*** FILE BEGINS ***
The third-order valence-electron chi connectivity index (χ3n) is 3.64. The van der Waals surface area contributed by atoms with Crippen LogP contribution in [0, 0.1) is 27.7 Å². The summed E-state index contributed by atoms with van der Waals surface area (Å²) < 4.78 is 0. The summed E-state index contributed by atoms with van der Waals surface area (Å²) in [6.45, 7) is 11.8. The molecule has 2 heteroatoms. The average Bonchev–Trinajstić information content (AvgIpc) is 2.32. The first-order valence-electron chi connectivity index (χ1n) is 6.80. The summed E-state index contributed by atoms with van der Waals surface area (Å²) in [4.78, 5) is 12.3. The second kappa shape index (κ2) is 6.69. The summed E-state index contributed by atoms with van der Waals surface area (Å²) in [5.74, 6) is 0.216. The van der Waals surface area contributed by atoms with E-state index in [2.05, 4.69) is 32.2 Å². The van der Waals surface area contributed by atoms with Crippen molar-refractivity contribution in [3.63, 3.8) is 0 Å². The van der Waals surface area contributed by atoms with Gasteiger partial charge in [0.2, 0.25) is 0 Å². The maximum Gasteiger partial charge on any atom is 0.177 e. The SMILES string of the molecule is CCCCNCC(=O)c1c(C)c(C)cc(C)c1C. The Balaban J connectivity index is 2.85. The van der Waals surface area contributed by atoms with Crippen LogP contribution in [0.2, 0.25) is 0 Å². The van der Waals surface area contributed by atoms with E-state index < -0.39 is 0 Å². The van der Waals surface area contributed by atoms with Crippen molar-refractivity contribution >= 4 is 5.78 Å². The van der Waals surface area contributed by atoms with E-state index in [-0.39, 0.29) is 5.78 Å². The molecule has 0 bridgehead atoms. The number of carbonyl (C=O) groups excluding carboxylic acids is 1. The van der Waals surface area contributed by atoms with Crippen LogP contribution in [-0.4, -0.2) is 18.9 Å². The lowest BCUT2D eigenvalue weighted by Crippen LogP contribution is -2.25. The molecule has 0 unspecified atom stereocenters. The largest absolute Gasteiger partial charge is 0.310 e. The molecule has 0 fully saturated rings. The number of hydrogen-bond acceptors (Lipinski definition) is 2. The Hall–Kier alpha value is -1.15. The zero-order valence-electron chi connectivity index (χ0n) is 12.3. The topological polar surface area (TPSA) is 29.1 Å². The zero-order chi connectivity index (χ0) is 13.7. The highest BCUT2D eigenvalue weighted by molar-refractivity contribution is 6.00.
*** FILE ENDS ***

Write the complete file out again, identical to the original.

The third-order valence-electron chi connectivity index (χ3n) is 3.64. The van der Waals surface area contributed by atoms with Crippen LogP contribution in [0, 0.1) is 27.7 Å². The summed E-state index contributed by atoms with van der Waals surface area (Å²) < 4.78 is 0. The summed E-state index contributed by atoms with van der Waals surface area (Å²) in [6.45, 7) is 11.8. The molecule has 2 heteroatoms. The average Bonchev–Trinajstić information content (AvgIpc) is 2.32. The first-order valence-electron chi connectivity index (χ1n) is 6.80. The summed E-state index contributed by atoms with van der Waals surface area (Å²) in [4.78, 5) is 12.3. The second kappa shape index (κ2) is 6.69. The summed E-state index contributed by atoms with van der Waals surface area (Å²) in [5.74, 6) is 0.216. The van der Waals surface area contributed by atoms with E-state index in [2.05, 4.69) is 32.2 Å². The van der Waals surface area contributed by atoms with Crippen molar-refractivity contribution in [3.63, 3.8) is 0 Å². The van der Waals surface area contributed by atoms with Gasteiger partial charge in [0.2, 0.25) is 0 Å². The maximum Gasteiger partial charge on any atom is 0.177 e. The SMILES string of the molecule is CCCCNCC(=O)c1c(C)c(C)cc(C)c1C. The Balaban J connectivity index is 2.85. The van der Waals surface area contributed by atoms with Crippen LogP contribution in [0.2, 0.25) is 0 Å². The van der Waals surface area contributed by atoms with E-state index < -0.39 is 0 Å². The van der Waals surface area contributed by atoms with Crippen molar-refractivity contribution >= 4 is 5.78 Å². The van der Waals surface area contributed by atoms with E-state index in [-0.39, 0.29) is 5.78 Å². The molecule has 0 bridgehead atoms. The number of carbonyl (C=O) groups excluding carboxylic acids is 1. The van der Waals surface area contributed by atoms with Crippen LogP contribution in [-0.4, -0.2) is 18.9 Å². The lowest BCUT2D eigenvalue weighted by Crippen LogP contribution is -2.25. The molecule has 0 unspecified atom stereocenters. The largest absolute Gasteiger partial charge is 0.310 e. The molecule has 0 fully saturated rings. The number of hydrogen-bond acceptors (Lipinski definition) is 2. The Hall–Kier alpha value is -1.15. The zero-order valence-electron chi connectivity index (χ0n) is 12.3. The topological polar surface area (TPSA) is 29.1 Å². The zero-order chi connectivity index (χ0) is 13.7. The highest BCUT2D eigenvalue weighted by molar-refractivity contribution is 6.00.